I said goodbye to Jean and headed to the start. I did not know where to place myself so just stood there behind a few men! The nerves were really there now. Then Kim appeared! Was so reassuring to see him. We hugged, wished each other luck and then he headed to the front. The right place for him to be!
And we were off, finally. I was so relieved to just get going. However, I soon realised that my poles would be very useful – it was very snowy as we got up the top of Jacobs Ladder and I just wanted my poles for reassurance – i fell within the first few miles and ripped my waterproof trousers! Oh well, lesson number one learnt! The weather was not great and the wind was making the snow hurt – some people had their goggles on and I was debating it – I thought wow this really is the Spine then! I was trying not to go too fast and get carried away. I noticed Anna Troup and Sabrina Verjee and thought maybe I am too fast and eased a bit but I felt good and it felt easy. So I was aware and being careful. It was great to settle into some good first few miles. Then there was a tent with tea which was so lovely to see – I had a coffee and got my poles out – huge relief! Not sure how many miles in this was but over 20 i’m pretty sure! This is when I saw the lovely Debbie Martin-Consani and shared a couple of lovely miles with her before she headed off in her incredible form and of course went on to win it. Unfortunately I witnessed Anna fall over and she said she had to retire. I felt so bad for her as she is so good at this race but she will be back and do what she does best again.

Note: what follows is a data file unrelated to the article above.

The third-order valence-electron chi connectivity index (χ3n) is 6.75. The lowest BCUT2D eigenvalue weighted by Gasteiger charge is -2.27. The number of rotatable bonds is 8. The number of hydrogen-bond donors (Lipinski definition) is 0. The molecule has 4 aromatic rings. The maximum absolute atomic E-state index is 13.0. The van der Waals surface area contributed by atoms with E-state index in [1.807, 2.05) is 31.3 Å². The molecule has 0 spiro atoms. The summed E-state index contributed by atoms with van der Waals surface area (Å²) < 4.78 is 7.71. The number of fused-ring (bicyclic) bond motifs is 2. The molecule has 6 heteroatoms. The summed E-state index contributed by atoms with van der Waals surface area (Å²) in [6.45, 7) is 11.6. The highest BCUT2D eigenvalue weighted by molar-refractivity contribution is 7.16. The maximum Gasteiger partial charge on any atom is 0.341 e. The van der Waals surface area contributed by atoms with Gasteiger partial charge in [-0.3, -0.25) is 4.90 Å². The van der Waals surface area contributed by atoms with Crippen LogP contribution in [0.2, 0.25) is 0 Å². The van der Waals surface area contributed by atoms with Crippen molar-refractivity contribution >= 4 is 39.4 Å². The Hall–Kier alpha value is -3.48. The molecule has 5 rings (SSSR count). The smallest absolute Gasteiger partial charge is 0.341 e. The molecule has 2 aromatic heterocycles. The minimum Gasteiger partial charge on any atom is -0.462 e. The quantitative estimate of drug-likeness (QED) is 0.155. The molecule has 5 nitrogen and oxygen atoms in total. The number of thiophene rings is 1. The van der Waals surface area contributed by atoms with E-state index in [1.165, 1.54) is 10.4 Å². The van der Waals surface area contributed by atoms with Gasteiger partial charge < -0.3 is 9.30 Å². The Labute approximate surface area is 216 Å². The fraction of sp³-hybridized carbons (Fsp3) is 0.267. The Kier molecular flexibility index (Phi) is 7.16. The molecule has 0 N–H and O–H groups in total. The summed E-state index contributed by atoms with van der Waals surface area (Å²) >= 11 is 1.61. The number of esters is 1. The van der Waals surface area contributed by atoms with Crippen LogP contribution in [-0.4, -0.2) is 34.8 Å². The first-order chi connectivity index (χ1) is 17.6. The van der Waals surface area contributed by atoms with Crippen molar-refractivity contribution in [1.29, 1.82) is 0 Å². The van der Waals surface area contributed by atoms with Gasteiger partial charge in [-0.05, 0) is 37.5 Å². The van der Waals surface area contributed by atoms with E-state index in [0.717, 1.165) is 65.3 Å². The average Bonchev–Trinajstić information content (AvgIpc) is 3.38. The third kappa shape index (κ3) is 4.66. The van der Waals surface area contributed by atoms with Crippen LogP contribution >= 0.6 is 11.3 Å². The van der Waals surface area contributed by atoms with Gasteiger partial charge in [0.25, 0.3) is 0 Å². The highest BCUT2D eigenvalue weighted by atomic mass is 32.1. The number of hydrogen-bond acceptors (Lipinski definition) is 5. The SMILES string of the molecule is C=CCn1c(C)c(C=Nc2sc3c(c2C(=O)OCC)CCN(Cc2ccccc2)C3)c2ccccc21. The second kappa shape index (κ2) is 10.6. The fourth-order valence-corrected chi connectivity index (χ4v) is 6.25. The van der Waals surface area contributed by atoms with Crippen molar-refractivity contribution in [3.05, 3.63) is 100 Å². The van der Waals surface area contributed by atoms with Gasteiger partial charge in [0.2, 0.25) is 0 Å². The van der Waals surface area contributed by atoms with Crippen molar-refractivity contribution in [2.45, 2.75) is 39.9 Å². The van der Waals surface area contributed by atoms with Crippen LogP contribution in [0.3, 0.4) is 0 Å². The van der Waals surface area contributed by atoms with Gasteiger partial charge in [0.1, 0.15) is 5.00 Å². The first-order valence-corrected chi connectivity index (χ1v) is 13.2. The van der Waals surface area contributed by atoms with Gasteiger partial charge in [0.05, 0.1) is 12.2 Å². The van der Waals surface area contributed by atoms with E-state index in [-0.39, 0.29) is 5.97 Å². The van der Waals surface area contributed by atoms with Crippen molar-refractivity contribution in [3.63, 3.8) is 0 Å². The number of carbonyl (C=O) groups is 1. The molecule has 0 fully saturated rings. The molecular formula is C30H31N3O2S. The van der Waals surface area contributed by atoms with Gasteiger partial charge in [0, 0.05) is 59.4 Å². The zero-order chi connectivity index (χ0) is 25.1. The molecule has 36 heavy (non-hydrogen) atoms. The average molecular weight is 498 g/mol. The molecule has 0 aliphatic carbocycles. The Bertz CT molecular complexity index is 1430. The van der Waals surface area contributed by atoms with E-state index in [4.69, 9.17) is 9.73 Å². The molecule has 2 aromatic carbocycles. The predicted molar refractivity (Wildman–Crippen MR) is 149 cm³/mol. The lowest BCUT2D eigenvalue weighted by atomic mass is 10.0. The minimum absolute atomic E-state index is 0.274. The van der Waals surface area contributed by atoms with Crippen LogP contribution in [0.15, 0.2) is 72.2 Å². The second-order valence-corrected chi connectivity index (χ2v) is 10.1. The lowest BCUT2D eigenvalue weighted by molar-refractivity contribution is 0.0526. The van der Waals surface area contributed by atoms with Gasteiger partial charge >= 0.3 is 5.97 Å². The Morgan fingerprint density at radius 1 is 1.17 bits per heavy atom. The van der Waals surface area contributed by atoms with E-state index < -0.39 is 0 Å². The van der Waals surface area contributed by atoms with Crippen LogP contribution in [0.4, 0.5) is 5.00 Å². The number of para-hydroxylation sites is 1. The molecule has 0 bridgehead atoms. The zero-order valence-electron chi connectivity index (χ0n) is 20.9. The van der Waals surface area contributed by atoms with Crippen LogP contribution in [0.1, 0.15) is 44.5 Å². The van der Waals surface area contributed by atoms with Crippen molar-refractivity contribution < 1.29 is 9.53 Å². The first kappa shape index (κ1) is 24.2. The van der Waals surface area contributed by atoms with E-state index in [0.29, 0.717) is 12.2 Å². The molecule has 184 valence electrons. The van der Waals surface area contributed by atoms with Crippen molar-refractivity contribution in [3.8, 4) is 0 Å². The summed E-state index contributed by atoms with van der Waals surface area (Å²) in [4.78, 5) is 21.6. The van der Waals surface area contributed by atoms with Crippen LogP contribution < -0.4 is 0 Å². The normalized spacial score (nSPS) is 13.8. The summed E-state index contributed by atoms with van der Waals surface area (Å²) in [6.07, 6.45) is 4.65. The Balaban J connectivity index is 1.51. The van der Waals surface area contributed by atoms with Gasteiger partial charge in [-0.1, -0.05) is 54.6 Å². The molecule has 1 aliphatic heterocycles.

My kit was holding out well in the snow – I hate being cold so I go for heavy duty definitely keep me warm clothes! I had my Innov8 waterproof jacket on and the innov8 waterproof trousers. I had dexshell thermal waterprooof socks and Sealskin waterproof gloves. All were doing a great job. I was very aware though, that after a while nothing is totally waterproof and my big problem is if my hands get cold so i knew i would need to change gloves before long. I had packed so many thick waterprooof gloves about 5 pairs – they come at a price but so worth it. My hands never got cold.